Rosen Millennium Inc. (“Millennium”), the cyber security and IT support subsidiary of Rosen Hotels & Resorts, Inc., has appealed to the Eleventh Circuit contending that a Florida federal court ignored Florida insurance law when it ruled that Travelers Insurance Company has no duty to defend it against a multimillion dollar claim arising out of a cybersecurity breach.

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In Zurich American Insurance Co. v. Don Buchwald & Associates, Inc., 2018 N.Y. Slip. Op. 33325(U) (Sup. Ct. N.Y. County, Dec. 21, 2017), the Supreme Court of New York held that Zurich was obligated to defend a talent and literary agency against claims brought by Hulk Hogan alleging that the agency aided and abetted one of its agents—Tony Burton—in publishing racist and sexual footage of Hulk Hogan online.  The decision also gives ammunition to policyholders seeking to recover their fees incurred while litigating against an insurer’s improper denial of coverage.  The court found that the insureds had “been cast in a defensive posture” due to the insurer’s claims seeking a declaratory judgment, and that this justified a fee-shifting award.

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A California federal court found coverage under AIG’s general liability policy for the defense and indemnity of email scanning suits against Yahoo!. Those suits generally alleged that Yahoo! profited off of scanning its users’ emails. Because the allegations gave rise to the possibility that Yahoo! disclosed private content to a third party, the court found

Hunton Andrews Kurth insurance practice head, Walter Andrews, recently commented to the Global Data Review regarding the infirmities underlying an Orlando, Florida federal district court’s ruling that an insurer does not have to defend its insured for damage caused by a third-party data breach.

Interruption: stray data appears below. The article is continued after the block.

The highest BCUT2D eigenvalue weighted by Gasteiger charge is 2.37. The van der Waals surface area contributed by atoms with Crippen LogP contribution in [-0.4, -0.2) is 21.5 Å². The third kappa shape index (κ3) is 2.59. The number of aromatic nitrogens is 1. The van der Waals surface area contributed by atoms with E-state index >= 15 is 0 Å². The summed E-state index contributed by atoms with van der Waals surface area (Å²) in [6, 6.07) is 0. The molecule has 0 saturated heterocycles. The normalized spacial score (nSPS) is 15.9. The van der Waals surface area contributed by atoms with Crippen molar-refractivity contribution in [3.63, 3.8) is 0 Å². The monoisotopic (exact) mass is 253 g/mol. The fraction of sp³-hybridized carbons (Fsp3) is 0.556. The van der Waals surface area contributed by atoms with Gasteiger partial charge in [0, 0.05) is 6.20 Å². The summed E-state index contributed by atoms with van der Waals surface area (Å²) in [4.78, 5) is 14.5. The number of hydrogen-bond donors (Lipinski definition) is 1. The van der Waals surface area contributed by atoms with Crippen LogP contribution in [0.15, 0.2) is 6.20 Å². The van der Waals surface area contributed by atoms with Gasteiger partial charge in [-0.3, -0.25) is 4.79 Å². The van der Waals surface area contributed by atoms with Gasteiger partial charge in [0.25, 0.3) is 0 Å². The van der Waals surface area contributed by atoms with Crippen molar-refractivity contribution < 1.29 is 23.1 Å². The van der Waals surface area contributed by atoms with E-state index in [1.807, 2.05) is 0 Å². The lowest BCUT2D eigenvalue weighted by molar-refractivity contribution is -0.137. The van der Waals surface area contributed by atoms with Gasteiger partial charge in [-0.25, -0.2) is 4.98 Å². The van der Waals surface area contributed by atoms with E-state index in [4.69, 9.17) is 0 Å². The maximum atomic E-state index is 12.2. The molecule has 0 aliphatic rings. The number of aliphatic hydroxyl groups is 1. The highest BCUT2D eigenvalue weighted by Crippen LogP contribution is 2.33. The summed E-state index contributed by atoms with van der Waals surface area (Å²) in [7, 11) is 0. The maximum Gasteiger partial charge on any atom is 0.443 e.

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Syed Ahmad, a partner in the Hunton & Williams LLP insurance recovery practice, was quoted in an article by Law360 concerning the Fourth Circuit’s April 11, 2016 decision in Travelers Indemnity Company v. Portal Healthcare Solutions, No. 14-1944. In the decision, a panel of the Fourth Circuit affirmed the decision of a Virginia district

On April 11, 2016, the Fourth Circuit affirmed a trial court’s decision that Travelers must defend a class action against its policyholder, Portal Healthcare Solutions, arising out of Portal’s alleged failure to safeguard confidential medical records. In the class action, the plaintiffs contended that Portal had allowed their private medical records to be accessed on the internet for more than four months by a simple Google search of a patient’s name. Portal sought coverage under provisions in two Travelers policies that provided coverage for alleged injury arising from “electronic publication of material” that “gives unreasonable publicity to a person’s private life” or that “discloses information about a person’s private life.”

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